As serious as a pandemic can be, the Spanish Flu of the early 20th century is a prime example, things can get out of hand. Remember that swine flu has been with us before. In 1976 it was detected on a US military base. There seems to have been some deaths, and then the subsequent over reaction in vaccinating millions of Americans. The vaccine proved to be more deadly (many people got serious, long lasting side effects) than the virus itself.

That being said, it would be a mistake to try to label this “The Mexican Flu” just as it is misleading to name the 1918 pandemic “The Spanish Flu” as it actually originated in the US. No one is sure where the new N1H1 strain originated, but it has been here before, and some think that this might have even been the very same virus from 1918.

Medicine has come a long way, in 1918 there weren’t even antibiotics readily available. As to why many people are dying in Mexico City, (150 out of 22 million is a strange thing to call many) it is the most populated city in the world with high poverty (difficult to get treatment if you have no insurance or money). I also read that many in Mexico are having a difficult time getting the two viral drugs available to combat N1H1.

Bottom line. Relax, be extra cautious and clean, and make sure you eat well. God Bless

Posted by Marco | Report as abusive

A nice lttle site to save you surfing the web about swine flu. seems to have all the main links and info you would need http://www.swine-flu-information-site.co m/

Posted by Rod | Report as abusive

It’s hype – just like the bird flu scare a few years ago. every media outlet will exaggerate in order to secure more audience for ad sales, and every government will exaggerate to have a handy excuse to assume ‘special powers’ – like they just did in Mexico. At this rate, I imagine the TSA here in the States will be taking throat cultures before they let you board a plane.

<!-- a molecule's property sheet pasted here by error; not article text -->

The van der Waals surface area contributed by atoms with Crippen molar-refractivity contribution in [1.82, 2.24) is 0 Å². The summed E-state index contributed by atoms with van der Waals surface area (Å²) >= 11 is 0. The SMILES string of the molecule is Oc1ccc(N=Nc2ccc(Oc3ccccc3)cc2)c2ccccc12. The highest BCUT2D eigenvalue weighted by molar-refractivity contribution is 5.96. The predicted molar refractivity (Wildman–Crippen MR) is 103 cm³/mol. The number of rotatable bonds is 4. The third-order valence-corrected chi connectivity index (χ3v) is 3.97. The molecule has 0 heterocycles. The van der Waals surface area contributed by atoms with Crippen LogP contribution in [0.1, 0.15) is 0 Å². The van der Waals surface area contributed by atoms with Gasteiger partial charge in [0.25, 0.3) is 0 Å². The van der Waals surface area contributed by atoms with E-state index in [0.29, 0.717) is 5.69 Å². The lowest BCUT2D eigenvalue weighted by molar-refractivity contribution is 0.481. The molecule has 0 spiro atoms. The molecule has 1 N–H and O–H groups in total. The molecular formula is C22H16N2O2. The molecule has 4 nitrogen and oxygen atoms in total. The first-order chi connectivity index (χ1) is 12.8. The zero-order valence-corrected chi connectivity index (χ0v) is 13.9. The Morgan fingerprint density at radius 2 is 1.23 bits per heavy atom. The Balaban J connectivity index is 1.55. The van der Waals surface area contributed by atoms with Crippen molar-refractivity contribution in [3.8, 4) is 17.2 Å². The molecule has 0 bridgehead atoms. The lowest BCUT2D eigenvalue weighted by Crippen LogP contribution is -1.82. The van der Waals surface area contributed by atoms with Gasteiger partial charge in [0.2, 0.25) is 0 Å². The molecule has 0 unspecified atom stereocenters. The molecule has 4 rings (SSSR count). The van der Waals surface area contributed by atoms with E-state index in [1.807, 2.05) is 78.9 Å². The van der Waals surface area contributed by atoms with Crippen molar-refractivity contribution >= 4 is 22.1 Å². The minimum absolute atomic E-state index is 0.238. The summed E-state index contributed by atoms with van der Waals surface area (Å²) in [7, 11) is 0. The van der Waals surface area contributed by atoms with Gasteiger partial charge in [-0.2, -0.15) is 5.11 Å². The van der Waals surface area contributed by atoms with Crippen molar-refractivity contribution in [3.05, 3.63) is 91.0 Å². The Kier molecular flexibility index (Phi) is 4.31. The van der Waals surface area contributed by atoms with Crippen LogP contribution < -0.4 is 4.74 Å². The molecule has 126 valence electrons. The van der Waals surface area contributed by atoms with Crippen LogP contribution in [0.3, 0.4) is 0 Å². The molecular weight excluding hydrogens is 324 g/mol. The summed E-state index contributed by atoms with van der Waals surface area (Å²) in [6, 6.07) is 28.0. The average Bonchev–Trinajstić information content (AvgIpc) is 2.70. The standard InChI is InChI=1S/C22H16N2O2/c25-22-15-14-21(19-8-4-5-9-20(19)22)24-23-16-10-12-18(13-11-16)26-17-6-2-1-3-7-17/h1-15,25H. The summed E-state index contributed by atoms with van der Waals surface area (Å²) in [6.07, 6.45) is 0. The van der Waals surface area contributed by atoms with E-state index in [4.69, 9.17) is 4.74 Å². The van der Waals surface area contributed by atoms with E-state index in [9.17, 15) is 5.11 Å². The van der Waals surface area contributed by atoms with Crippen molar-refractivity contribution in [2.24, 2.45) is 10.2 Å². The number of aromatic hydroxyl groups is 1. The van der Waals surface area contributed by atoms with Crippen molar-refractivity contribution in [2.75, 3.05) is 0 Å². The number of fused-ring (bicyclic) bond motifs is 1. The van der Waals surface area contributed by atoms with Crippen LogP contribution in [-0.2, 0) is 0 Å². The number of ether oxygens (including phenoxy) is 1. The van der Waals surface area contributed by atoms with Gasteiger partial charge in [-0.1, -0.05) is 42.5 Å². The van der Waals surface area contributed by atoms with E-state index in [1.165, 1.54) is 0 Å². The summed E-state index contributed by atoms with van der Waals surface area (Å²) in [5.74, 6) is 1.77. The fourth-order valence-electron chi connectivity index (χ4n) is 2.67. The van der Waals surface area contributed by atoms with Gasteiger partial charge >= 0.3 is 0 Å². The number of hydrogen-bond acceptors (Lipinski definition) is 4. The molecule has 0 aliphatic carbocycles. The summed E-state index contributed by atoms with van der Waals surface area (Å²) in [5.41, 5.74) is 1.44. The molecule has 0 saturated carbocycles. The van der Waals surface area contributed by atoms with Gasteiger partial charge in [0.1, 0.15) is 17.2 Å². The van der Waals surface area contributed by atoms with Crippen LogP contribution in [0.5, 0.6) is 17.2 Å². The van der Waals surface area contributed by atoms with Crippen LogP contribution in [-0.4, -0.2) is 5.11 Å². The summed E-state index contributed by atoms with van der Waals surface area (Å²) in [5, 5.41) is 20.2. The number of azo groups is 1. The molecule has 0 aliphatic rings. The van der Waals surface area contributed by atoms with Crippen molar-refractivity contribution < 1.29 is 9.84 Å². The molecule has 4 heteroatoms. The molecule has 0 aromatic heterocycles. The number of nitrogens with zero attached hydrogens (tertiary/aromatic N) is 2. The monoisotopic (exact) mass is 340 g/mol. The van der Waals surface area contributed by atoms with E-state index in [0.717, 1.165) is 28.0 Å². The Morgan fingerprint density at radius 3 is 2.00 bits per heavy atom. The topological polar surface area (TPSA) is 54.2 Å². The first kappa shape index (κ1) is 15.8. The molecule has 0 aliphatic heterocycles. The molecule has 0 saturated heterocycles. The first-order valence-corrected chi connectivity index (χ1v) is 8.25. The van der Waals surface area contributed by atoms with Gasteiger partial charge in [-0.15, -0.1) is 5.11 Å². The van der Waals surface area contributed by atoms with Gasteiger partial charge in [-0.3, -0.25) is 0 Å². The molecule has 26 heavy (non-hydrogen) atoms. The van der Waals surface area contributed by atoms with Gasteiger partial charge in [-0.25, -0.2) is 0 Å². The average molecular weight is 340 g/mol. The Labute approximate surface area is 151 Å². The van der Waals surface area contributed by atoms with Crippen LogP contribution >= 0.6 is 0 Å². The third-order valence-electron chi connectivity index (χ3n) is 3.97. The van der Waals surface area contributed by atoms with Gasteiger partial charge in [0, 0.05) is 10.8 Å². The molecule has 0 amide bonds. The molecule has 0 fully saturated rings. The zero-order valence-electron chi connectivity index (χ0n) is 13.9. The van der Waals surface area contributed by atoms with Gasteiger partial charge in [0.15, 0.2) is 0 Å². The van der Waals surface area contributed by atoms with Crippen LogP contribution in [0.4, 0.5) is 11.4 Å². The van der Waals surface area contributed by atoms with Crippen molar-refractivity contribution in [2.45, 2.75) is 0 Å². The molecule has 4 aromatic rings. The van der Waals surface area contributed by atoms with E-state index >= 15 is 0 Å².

Take disease outbreaks seriously – sure. You wouldn’t want to be the government that did nothing until it was too late. But to scare half my neighbors into stocking up on surgical masks and half the third world into slaughtering all their pigs? In a week, I expect to hear about the sanitation crisis resulting from all those carcasses).

There is a middle ground between blind panic and sleepy complacency. We used to be able to count on the news to help us find it.

Posted by DrMugatu | Report as abusive

I think it’s an outrage the hype this story is getting. The news media just doesn’t have enough to say to be on air 24/7. This is more irresponsible than their usual panic though. Schools have closed, the stock market has been affected – people are so frightened. And, for what – So far, one person has died of this strain of flu – whereas, in a normal outbreak, thousands die routinely from flu.

I live in Mexico, close to the Belizean border. It astounds me how everyone has over reacted to this. I know it could be serious, and I don’t want to minimize any possible danger but it is frightening to see an entire country completely shut down. My workers are frightened and the information coming from all countries is so confusing. If you go to the CDC and WHO websites and get real information, it is far less serious than is being hyped. I’m a citizen of the US but I’m ashamed at the misinformation and superiority that I feel coming from my own country. I think Mexico has done a brave thing in shutting down the country. Would any other country do this with 20 confirmed deaths? I don’t think so. Someone out there owes Mexico some Kudos.

Has anyone found out if the HIN1 strain in Mexico is fatal or is it that the patients were not given the adequate antiviral medication on time? Example a healthy 29 yrs Mexican died after 9 days . However all the cases outside Mexico have recovered ( except for the Mexican baby in Taxes). Is this a case of mistreatment or the strain being more virulent and deadly?

Posted by shan | Report as abusive